Figure 3. Schematic diagram for 4-bit RCA


After saving the above schematic file, we will again run the following command for checking
any design error: Processing > Analyzing Current File.

Now, we must click on “Start Compilation” button to compile the design (See part I of the
tutorial for more details)

Having completed our design without any errors, we are now ready to see the functional
correctness and timing analysis of the synthesized circuit. We need to create a vector
waveform file (*.vwf) to simulate the design. Please follow the steps shown in part I of this
tutorial for creating such a file.

2. Functional Simulation
Functional simulation verifies the correctness of logic operation of the synthesized circuits. It
does not take timing issue into consideration.

After creating the vector waveform file, we want to include the input and output nodes of the
circuit to be simulated. First, open the “Node Finder” window and list all the nodes
(explained in Part I). Choose “Selected Nodes” as it is shown in Figure 4. By selecting A and
B as “Input Group”, the internal signals are selected automatically.

Click on OK for two times to return to the Waveform Editor.

Figure 4. Node Finder


Now, we need to put all the output lines (C, S3, S2, S1, and S0) into a group. Remember that
in order to make a group of nodes, we first need to arrange them in such a way that the Most
Significant Bit (in this case, C) becomes the first bit on the group and the Least Significant
Bit (in this case, S0) becomes the last one. To do so, you can simply click the mouse on any
node and then drag the mouse to the new place.

After sorting all the output nodes from the MSB to the LSB, select all of them. Then, right
click on one of them and Choose Grouping > Group. This can be seen in Figure 5. You will
be asked to provide a name for you group. We will name this group as “Sum”. You can also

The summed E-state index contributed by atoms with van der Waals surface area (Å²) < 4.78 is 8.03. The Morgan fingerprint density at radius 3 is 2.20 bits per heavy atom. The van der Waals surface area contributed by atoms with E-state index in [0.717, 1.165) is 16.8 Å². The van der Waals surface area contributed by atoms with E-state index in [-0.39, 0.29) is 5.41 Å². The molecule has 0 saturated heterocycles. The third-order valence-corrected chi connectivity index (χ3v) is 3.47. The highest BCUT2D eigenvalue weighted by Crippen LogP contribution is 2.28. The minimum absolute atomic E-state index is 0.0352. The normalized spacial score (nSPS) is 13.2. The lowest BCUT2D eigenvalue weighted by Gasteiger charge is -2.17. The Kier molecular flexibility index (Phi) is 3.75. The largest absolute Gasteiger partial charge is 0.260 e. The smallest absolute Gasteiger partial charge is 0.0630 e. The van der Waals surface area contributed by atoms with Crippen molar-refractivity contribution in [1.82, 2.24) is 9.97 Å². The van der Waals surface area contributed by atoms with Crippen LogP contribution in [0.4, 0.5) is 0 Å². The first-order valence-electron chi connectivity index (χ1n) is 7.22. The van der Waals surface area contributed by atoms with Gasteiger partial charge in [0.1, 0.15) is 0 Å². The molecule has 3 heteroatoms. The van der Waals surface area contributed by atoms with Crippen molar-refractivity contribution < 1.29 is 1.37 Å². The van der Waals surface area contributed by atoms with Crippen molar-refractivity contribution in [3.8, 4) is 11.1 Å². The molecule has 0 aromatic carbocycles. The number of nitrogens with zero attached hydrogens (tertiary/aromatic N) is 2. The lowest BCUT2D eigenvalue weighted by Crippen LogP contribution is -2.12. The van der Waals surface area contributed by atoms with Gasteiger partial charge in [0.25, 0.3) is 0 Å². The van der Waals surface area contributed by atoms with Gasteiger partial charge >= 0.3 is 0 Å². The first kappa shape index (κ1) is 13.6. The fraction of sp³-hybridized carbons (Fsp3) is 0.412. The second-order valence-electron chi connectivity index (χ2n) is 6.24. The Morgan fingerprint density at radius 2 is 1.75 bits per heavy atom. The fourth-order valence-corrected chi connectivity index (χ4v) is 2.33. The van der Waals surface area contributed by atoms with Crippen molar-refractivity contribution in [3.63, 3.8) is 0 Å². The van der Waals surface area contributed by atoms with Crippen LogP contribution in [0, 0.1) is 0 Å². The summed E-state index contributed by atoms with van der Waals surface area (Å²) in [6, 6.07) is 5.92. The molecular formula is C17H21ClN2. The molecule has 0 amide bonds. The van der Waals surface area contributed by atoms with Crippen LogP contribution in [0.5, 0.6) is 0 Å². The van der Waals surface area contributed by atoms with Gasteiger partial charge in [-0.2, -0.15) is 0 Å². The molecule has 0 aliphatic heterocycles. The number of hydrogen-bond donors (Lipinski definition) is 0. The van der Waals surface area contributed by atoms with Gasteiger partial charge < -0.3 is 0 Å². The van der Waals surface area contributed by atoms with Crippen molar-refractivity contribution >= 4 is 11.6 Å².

specify the radix of your group. The default representation format of the group is Binary. You
can also change it to other formats like “Hexadecimal” or “Unsigned Decimal”. We will use
the default format (Binary) for now.

Figure 5. Making a group of several nodes

Next, we want to set the end time of our simulation. Go to “Edit” menu and select “Set End
Time”. Set the end time to be 80 ns. The final Simulation Waveform Editor is shown in
Figure 6.

Figure 6. Waveform Editor after forming a group of nodes (S) and setting the end time (80 ns)
Before drawing the input waveforms, we must notice that since the timing issues are not
considered for the purpose of the Functional Simulation, there is no need to calculate and
consider the critical path delay of our circuit. However, the critical path delay must be
considered in the Timing Simulation. We will discuss it in the next section.

Now, we are ready to draw the input waveforms. Input waveforms (test vectors) can be drawn
in different ways. The most straightforward way is to indicate a specific time range and
specify the value of a signal. To illustrate this approach, click the mouse on the A waveform
near the 0-ns point and then drag the mouse to the 20-ns point. The selected time interval will
be highlighted in blue, as depicted in Figure 7. You can change the value of 4-bit input A by
double-clicking on the highlighted blue part and changing the “Numeric or named value” box,
as shown in Figure 7. You can enter the desired input in any format (e.g., Binary,
Hexadecimal, Unsigned Decimal, etc.) by changing the value of the “Radix”.

Figure 7. Changing the waveform of an input bus

You must repeat this process to complete the input waveforms. A sample result is depicted in
Figure 8.

Figure 8. The completed input waveform


Now that we have created the input vector waveform, we can simulate the circuit. Select
Simulation > Run Functional Simulation, or click on the icon . A pop-up window will
show the progress of the simulation, then automatically close when it is complete. A second